Brothers and Sisters

We read blogs, stories about CHD kids and their parents almost every day.  We’ve come to understand through experience or education, the challenges of both, but seldom covered is how siblings of CHD kids are affected.

Families with multiple children face a very unique challenge, for the parents especially, it becomes a huge time management effort in balancing the needs of your CHD child with the needs rest of the kids.  Striving for and achieving this balance seems quite challenging but not impossible. So is there a mathematical equation for making all of this work?  for reaching that pinnacle?… probably not, as each family unit is different, but there is one common factor that seems to significantly contribute to success – COMMUNICATION.

Families in which siblings of a child with CHD are integrated into the education and information about the condition tend to receive greater “buy-in” from their kids. That is to say, that by including them and talking about the specific form of CHD and all the process, care and procedures that go into making it better, siblings feel more empowered and included.

But what happens when parents have to leave siblings behind while their brother or sister goes into the hospital? ( We’d actually love to hear your input on that.)  We know that ensuring they are in the care of family members; grandparents, aunts or uncles, is always best.  And this support system is essential when communicating complications or procedures, but what’s the best language?  What words to use?

While we searched for substantial answers to this dilemma we found very few resources but we did come across one site that we want to share with you They have put together this really wonderful FACT sheet for parents so we wanted to highlight some of the suggestions from the author Maria Escuerdo:

Parents need information

Parents frequently feel that the stress and anxiety they endure at this time stops them from finding sufficient emotional peace and quiet to provide the adequate explanations and information that their other children need. However, the siblings do need to be informed.

  • Parents need to make an effort to explain, because providing clear, precise information, adapted to the right level of understanding for the child is crucial in the adaptation of the siblings to the new situation.
  • The illness has to be demystified, and the child helped to understand that his or her sibling’s suffering is not anyone’s fault, that it is not contagious, but that it is serious and requires cooperation from everyone.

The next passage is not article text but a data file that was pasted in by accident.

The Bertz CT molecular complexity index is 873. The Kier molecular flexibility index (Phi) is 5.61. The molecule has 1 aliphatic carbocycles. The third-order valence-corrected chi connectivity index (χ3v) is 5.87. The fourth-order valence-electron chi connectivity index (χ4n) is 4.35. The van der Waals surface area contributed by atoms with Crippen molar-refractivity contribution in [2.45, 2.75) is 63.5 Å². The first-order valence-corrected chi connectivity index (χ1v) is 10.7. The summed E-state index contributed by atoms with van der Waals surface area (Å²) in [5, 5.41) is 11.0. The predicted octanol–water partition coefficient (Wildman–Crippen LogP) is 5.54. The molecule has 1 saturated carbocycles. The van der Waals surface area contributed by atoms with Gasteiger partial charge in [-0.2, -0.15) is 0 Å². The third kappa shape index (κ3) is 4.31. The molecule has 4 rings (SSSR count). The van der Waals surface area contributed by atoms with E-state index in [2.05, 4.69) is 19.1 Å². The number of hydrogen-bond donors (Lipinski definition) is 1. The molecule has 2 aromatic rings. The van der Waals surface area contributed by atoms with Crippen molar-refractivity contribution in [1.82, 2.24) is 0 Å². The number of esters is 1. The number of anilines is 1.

Communication and contact are crucial

Because of the long period of time that they spend together and the ambivalent feelings that are normal during childhood, the ill child’s siblings sometimes think that the negative feelings they have for their brother or sister (when he or she receives more attention from the parents) are the reason for the situation. They might also think that they are the cause of the problem because they argued with their sibling. Therefore, it is essential that parents talk to the siblings about their feelings.

  • The siblings should be encouraged to express their feelings. They should be made to see that the feelings they have (pain, jealousy, worry, fear, relief, etc) are quite normal.
  • The feelings that are justified (eg. pain, sadness, worry, etc) have to be separated from those that come from fantasy or a mistaken interpretation of reality (eg. guilt, abandonment, fear of contagion, envy, etc), which are feelings that need to be eliminated.

Involving siblings helps them to accept

  • Siblings should be involved in the preparations made for the child to go to hospital.
  • If the ill child is offered the chance to go around the hospital or read material about the illness, the other children should be included in these activities, providing that they are a suitable age. 
Full text of Maria’s Blog post can be found by clicking: FACT SHEET FOR PARENTS
Siblings, such a wonderful and integral part of a CHD Child, and another amazing gift for every family.
We’d love your feedback on this topic as it will only help other families.  You can post your comments below.

One thought on “Brothers and Sisters

  1. I have a very unique situation. I had surgery at the age of two, but no other complications until I was 25. Then, at 35, I had my first cardioversion one week before my sister’s wedding. We did not know if I would be able to travel, stay in the South Carolina heat, or go to the wedding- much less be the only bridesmaid for which she had planned. We have gotten through that and much more. Since I began aging I am having more complications. We make a list of questions before each visit so that she and I can learn more about my original defect, the changes that are coming on with age, and have worked out a “game plan” if and when I need more advanced care. She also makes sure that every time I am in the hospital, my 4 year old nephew visits for at least one day. This is to be sure that he is never afraid to see me with tubes and oxygen. He bring his lunch box and Hot Wheels. Last time I had to stay for more than a day, he came for lunch and we had a picnic in the floor. He and the nurses had a car wash for his Hot Wheels. We told him at the time that Aunt Missa was just sick. He has since heard me do a childrens’ sermon about CHD and the Samaritan’s Purse Children’s Heart Project during CHD week. So now he knows my motor does not run the same as his mom’s. It was easier for him to understand when I compared my body to how a car works. He loves anything with a motor and wheels.

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